Turning to the merits of the defense, there is no dispute that this suit is one for defects in military equipment. Plaintiff insists, however, that Defendant cannot meet its burden to demonstrate that it is entitled to immunity.

The crux of the dispute in this case is whether Defendant has demonstrated that the United States approved reasonably precise specifications. Defendant has provided the government's specifications regarding the ladder. These specifications provide for nearly every imaginable detail regarding the design and installation of the ladder at issue. While the documents were prepared by Defendant, they reference Navy specifications and drawings throughout. A representative of Defendant testified that the drawings were prepared by Defendant in compliance with the Navy specifications and ultimately approved by the Navy. Moreover, Defendant has offered evidence of the Navy's specification regarding the specific alleged defect.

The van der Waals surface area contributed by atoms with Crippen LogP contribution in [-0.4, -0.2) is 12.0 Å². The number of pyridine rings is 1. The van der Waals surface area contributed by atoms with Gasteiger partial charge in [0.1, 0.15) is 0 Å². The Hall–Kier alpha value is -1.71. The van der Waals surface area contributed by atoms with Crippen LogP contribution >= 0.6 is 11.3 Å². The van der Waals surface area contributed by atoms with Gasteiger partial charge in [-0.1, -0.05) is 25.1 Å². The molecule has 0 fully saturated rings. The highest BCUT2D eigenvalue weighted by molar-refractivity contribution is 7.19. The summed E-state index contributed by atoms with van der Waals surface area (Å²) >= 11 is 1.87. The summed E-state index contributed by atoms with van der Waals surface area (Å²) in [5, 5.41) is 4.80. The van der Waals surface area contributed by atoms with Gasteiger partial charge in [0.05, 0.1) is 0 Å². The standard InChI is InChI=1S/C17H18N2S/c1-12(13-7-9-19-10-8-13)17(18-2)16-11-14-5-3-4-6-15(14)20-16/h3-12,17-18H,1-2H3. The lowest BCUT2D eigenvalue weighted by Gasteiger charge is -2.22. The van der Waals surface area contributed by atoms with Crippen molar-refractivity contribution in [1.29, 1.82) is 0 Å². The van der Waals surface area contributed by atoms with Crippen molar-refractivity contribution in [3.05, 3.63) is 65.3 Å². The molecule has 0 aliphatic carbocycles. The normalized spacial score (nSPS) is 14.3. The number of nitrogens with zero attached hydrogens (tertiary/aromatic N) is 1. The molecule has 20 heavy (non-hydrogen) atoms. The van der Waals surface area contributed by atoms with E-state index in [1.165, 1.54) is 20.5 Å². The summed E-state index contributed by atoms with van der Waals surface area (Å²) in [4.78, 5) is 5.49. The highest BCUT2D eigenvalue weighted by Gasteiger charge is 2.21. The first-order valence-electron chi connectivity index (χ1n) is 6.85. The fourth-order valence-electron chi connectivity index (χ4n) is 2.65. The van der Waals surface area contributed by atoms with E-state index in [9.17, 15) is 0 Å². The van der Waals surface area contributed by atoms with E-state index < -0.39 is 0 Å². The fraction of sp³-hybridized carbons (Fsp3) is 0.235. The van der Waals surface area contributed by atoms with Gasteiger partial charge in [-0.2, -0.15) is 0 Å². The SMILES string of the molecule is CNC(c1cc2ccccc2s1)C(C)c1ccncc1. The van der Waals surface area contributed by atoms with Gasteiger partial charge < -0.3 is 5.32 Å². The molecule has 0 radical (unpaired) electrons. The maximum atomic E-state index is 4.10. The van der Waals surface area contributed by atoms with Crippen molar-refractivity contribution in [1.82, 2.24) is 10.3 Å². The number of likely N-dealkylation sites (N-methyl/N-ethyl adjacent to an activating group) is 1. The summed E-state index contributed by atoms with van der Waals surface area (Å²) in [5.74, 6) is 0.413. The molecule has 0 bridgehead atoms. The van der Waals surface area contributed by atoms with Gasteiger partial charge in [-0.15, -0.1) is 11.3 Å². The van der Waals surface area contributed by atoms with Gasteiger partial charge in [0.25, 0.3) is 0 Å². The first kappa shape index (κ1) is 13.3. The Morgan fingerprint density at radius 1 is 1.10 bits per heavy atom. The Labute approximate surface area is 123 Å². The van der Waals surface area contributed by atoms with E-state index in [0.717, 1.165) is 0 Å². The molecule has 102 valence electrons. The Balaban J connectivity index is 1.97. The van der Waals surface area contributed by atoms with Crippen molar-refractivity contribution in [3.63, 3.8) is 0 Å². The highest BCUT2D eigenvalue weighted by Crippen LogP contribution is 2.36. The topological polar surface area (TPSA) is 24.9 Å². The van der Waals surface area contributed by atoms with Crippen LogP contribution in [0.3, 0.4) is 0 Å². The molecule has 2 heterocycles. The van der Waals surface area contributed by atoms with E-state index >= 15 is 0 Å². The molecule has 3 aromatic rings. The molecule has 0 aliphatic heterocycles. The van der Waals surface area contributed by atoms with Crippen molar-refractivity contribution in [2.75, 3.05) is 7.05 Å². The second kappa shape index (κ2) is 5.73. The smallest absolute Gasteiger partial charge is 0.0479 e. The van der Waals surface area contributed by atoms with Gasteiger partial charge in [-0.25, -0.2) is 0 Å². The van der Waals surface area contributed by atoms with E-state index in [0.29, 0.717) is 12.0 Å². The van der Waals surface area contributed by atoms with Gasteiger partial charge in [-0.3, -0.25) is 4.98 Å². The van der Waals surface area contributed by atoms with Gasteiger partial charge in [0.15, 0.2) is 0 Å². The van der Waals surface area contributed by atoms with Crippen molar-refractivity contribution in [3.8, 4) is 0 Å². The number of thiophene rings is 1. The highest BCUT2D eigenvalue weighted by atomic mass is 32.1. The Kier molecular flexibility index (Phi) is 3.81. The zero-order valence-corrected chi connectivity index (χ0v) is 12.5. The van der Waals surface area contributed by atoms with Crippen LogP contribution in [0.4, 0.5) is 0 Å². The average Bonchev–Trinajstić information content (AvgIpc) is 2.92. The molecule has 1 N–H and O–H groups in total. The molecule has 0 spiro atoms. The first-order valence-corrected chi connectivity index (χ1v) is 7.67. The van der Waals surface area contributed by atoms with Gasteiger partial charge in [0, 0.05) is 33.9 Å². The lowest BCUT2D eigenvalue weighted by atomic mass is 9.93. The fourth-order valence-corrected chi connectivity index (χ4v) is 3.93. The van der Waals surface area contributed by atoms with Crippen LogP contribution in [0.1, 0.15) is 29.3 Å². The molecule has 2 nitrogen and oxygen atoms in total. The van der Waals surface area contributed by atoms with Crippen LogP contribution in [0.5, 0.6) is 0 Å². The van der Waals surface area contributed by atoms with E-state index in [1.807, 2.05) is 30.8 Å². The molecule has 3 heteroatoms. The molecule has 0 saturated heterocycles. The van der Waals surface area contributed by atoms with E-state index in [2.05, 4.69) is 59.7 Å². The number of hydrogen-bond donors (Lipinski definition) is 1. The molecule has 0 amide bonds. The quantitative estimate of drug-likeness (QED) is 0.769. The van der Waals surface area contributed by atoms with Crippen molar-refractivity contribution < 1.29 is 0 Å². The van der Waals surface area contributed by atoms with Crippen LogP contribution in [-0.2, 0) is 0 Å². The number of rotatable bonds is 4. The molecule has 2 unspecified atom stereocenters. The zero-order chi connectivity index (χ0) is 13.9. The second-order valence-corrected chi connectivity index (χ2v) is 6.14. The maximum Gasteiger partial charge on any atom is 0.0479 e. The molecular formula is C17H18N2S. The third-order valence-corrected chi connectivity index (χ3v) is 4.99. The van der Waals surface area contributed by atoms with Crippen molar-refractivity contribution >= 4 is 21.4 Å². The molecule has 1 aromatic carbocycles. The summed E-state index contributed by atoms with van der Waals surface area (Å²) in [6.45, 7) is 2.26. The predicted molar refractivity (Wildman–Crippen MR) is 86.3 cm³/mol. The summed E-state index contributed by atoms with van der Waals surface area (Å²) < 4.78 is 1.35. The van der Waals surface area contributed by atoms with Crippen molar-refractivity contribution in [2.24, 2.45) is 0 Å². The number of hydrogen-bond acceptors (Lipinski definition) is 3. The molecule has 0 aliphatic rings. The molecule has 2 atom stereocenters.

Plaintiff claims that the ladder was defective specifically with regard to its placement. The ladder in question permits Navy personnel to travel between two compartments on the New York. To access the ladder, a hatch is opened in the upper compartment, revealing the ladder. The ladder is recessed 2.25 inches from the hatch opening. Plaintiff contends that this design is defective. Plaintiff argues that the ladder should have been installed flush with the hatch opening, i.e. with no recess at all. Plaintiff's preferred design is not, however, preferred by the United States Navy. The Navy's specification requires that the ladder be recessed no more than 8 inches. The ladder installed by Defendant is clearly within the Navy's specifications.